Here Are The Meanings Behind 5 Popular Chinese New Year Dishes That You Eat Every Year
1. Yee sang
Did you know that yee sang, both the dish itself and the tradition of tossing it, is something that's uniquely Malaysian and Singaporean? It is a dish that means an increase of abundance, as it is called 'yu sheng' in Mandarin, with 'yu' meaning abundance and 'sheng' meaning rise or increase.
It is believed that the higher you toss the yee sang, the more your fortune will grow in the new year, so make sure to toss as high as you can!
Besides the meaning of the dish as a whole, each component also has its own symbolism, which mostly boils down to the Chinese names of the ingredients being homophones for auspicious sayings.
Here are some examples:
- Carrot: Carrots (hong luo bo) indicate blessings of good luck as it has a homophone in 'hong yun dang tou', which means 'good luck is approaching'
- Fish: Just like the 'yu' in 'yu sheng', fish is also pronounced 'yu' in Mandarin, thus it carries the same meaning of abundance
- Cucumber: Known as 'ja kua' in Chinese, it shares the same pronunciation as the word for returns, signifying having many happy returns in all your ventures
Dumplings represent wealth because they are shaped like gold ingots, a form of currency in the olden days. That's why it's believed that the more dumplings you eat during CNY celebrations, the more money you'll earn in the new year.
But you have to be careful when making them, because the wrong shape could bring misfortune instead. To make sure your dumplings are lucky ones, ensure they have a good number of pleats. Also, avoid making the junction too flat as this is thought to purport poverty.
Besides that, you have to choose the right filling. A popular tradition during CNY is to eat dumplings filled with radish and cabbage, as this suggests that you will have fair skin and a gentle temperament.
On the flip side, dumplings filled with suan cai (Chinese pickled vegetables) should be avoided during CNY because suan cai implies a poor and difficult future.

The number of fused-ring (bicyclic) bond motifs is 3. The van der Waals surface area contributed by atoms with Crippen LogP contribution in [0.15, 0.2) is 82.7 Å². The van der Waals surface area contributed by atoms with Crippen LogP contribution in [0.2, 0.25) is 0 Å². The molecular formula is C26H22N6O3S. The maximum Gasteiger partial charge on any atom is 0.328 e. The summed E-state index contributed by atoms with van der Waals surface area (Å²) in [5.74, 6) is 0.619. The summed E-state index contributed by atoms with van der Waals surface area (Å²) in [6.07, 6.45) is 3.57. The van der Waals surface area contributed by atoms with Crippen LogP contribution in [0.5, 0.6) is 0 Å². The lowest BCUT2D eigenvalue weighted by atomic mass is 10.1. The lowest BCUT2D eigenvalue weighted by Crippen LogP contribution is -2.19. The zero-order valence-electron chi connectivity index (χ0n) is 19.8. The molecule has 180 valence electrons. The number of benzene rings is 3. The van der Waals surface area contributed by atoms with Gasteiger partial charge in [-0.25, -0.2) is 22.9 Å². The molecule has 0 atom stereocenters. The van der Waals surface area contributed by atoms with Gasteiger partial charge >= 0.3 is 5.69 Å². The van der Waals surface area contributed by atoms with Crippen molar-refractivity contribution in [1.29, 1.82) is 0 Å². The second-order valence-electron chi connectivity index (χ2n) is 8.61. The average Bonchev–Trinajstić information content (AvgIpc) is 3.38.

3. Mandarin oranges / Tangerines
Just like dumplings, Mandarin oranges also resemble gold ingots, in both shape and colour, carrying a meaning of wealth.
As 'orange' and 'success' sound similar in Mandarin, and one of the ways of writing tangerine includes the Chinese character for 'luck', eating or displaying Mandarin oranges or tangerines around the home is believed to bring good luck and fortune.
Plus, the act of giving Mandarin oranges to someone is known as 'song gam' in Cantonese, which can also be translated as 'giving gold'. So, by giving your loved ones Mandarin oranges, you are wishing prosperity upon them.
4. Longevity noodles
Other than during Chinese New Year, this noodle dish is also usually served at birthday parties or weddings. It dates back to the Tang Dynasty, can can either be fried or boiled in a broth.
What makes longevity noodles unique, you ask? It's that they're longer than normal noodles and left uncut, thus representing the hope for the eater to have a long and happy life. You're supposed to slurp the noodles whole without breaking them off, as cutting the noodles implies that you're 'cutting your life short'.
5. Steamed fish
As previously mentioned, the Mandarin words for fish and abundance are both pronounced as 'yu', making fish a particularly important dish during CNY. It is usually steamed, and should be served whole (including the head and tail) to represent 'a year of abundance from start to end'.
Even choosing the type of fish is important. Many tend to opt for crucian carp (sounds like the Chinese word for good luck), mud carp (pronounced like the Chinese word for gifts), and catfish (sounds like 'year surplus').
To show respect, the head of the fish should be facing important guests or elders. Meanwhile, the two people facing the head and tail of the fish should drink together, as this is considered to be a lucky act.
You're even encouraged to make sure there's some leftover fish for the next day, to represent an overflow of prosperity.
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